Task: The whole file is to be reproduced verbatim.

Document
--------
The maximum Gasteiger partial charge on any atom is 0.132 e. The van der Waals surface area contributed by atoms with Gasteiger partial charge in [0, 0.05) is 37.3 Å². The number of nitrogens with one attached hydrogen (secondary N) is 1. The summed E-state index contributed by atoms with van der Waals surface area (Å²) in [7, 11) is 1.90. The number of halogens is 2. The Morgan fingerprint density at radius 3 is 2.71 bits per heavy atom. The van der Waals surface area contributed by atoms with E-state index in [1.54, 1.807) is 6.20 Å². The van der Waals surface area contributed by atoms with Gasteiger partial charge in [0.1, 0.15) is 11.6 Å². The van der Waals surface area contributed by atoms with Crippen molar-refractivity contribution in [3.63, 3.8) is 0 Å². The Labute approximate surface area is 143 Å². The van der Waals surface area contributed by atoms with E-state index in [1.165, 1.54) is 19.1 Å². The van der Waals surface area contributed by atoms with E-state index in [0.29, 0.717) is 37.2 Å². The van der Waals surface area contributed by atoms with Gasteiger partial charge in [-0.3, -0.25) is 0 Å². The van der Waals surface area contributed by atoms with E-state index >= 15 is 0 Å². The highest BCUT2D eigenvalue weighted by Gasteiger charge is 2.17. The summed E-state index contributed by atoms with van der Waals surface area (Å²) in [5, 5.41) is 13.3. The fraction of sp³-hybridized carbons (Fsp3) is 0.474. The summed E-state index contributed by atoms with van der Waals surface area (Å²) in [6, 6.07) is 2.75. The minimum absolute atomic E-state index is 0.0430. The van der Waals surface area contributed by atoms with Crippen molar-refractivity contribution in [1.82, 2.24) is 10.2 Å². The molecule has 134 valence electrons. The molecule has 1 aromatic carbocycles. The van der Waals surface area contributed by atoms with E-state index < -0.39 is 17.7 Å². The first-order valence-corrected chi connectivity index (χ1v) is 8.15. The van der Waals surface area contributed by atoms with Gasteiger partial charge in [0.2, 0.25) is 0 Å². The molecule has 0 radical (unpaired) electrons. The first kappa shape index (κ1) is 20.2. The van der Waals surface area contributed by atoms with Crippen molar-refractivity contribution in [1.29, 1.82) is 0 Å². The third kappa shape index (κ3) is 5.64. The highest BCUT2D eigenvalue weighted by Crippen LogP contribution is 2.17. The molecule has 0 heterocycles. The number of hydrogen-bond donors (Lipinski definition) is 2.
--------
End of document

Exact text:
The maximum Gasteiger partial charge on any atom is 0.132 e. The van der Waals surface area contributed by atoms with Gasteiger partial charge in [0, 0.05) is 37.3 Å². The number of nitrogens with one attached hydrogen (secondary N) is 1. The summed E-state index contributed by atoms with van der Waals surface area (Å²) in [7, 11) is 1.90. The number of halogens is 2. The Morgan fingerprint density at radius 3 is 2.71 bits per heavy atom. The van der Waals surface area contributed by atoms with E-state index in [1.54, 1.807) is 6.20 Å². The van der Waals surface area contributed by atoms with Gasteiger partial charge in [0.1, 0.15) is 11.6 Å². The van der Waals surface area contributed by atoms with Crippen molar-refractivity contribution in [3.63, 3.8) is 0 Å². The Labute approximate surface area is 143 Å². The van der Waals surface area contributed by atoms with E-state index in [1.165, 1.54) is 19.1 Å². The van der Waals surface area contributed by atoms with E-state index in [0.29, 0.717) is 37.2 Å². The van der Waals surface area contributed by atoms with Gasteiger partial charge in [-0.3, -0.25) is 0 Å². The van der Waals surface area contributed by atoms with E-state index >= 15 is 0 Å². The highest BCUT2D eigenvalue weighted by Gasteiger charge is 2.17. The summed E-state index contributed by atoms with van der Waals surface area (Å²) in [5, 5.41) is 13.3. The fraction of sp³-hybridized carbons (Fsp3) is 0.474. The summed E-state index contributed by atoms with van der Waals surface area (Å²) in [6, 6.07) is 2.75. The minimum absolute atomic E-state index is 0.0430. The van der Waals surface area contributed by atoms with Crippen molar-refractivity contribution in [1.82, 2.24) is 10.2 Å². The molecule has 134 valence electrons. The molecule has 1 aromatic carbocycles. The van der Waals surface area contributed by atoms with E-state index < -0.39 is 17.7 Å². The first-order valence-corrected chi connectivity index (χ1v) is 8.15. The van der Waals surface area contributed by atoms with Gasteiger partial charge in [0.2, 0.25) is 0 Å². The molecule has 0 radical (unpaired) electrons. The first kappa shape index (κ1) is 20.2. The van der Waals surface area contributed by atoms with Crippen molar-refractivity contribution in [1.29, 1.82) is 0 Å². The third kappa shape index (κ3) is 5.64. The highest BCUT2D eigenvalue weighted by Crippen LogP contribution is 2.17. The molecule has 0 heterocycles. The number of hydrogen-bond donors (Lipinski definition) is 2.